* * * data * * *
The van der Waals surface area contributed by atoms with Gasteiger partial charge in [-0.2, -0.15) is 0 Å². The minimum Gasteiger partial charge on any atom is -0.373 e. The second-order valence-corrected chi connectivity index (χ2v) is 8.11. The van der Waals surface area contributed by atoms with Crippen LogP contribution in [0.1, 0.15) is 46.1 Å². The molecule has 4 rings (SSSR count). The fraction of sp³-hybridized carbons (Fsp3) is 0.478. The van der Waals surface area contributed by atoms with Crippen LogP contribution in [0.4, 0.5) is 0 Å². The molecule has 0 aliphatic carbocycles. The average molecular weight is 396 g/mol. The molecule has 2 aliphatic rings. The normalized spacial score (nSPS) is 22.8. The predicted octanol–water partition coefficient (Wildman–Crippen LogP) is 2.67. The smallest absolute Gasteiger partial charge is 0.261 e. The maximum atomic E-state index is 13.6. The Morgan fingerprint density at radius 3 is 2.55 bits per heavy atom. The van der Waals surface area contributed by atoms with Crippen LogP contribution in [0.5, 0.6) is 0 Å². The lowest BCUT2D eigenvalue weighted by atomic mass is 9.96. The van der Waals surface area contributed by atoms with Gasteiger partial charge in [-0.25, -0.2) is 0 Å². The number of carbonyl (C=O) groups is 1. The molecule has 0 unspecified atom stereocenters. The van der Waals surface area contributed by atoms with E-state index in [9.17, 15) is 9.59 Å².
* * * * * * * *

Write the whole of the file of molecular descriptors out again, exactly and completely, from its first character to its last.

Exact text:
The van der Waals surface area contributed by atoms with Gasteiger partial charge in [-0.2, -0.15) is 0 Å². The minimum Gasteiger partial charge on any atom is -0.373 e. The second-order valence-corrected chi connectivity index (χ2v) is 8.11. The van der Waals surface area contributed by atoms with Crippen LogP contribution in [0.1, 0.15) is 46.1 Å². The molecule has 4 rings (SSSR count). The fraction of sp³-hybridized carbons (Fsp3) is 0.478. The van der Waals surface area contributed by atoms with Crippen LogP contribution in [0.4, 0.5) is 0 Å². The molecule has 0 aliphatic carbocycles. The average molecular weight is 396 g/mol. The molecule has 2 aliphatic rings. The normalized spacial score (nSPS) is 22.8. The predicted octanol–water partition coefficient (Wildman–Crippen LogP) is 2.67. The smallest absolute Gasteiger partial charge is 0.261 e. The maximum atomic E-state index is 13.6. The Morgan fingerprint density at radius 3 is 2.55 bits per heavy atom. The van der Waals surface area contributed by atoms with Crippen LogP contribution in [0.5, 0.6) is 0 Å². The lowest BCUT2D eigenvalue weighted by atomic mass is 9.96. The van der Waals surface area contributed by atoms with Gasteiger partial charge in [-0.25, -0.2) is 0 Å². The number of carbonyl (C=O) groups is 1. The molecule has 0 unspecified atom stereocenters. The van der Waals surface area contributed by atoms with E-state index in [9.17, 15) is 9.59 Å².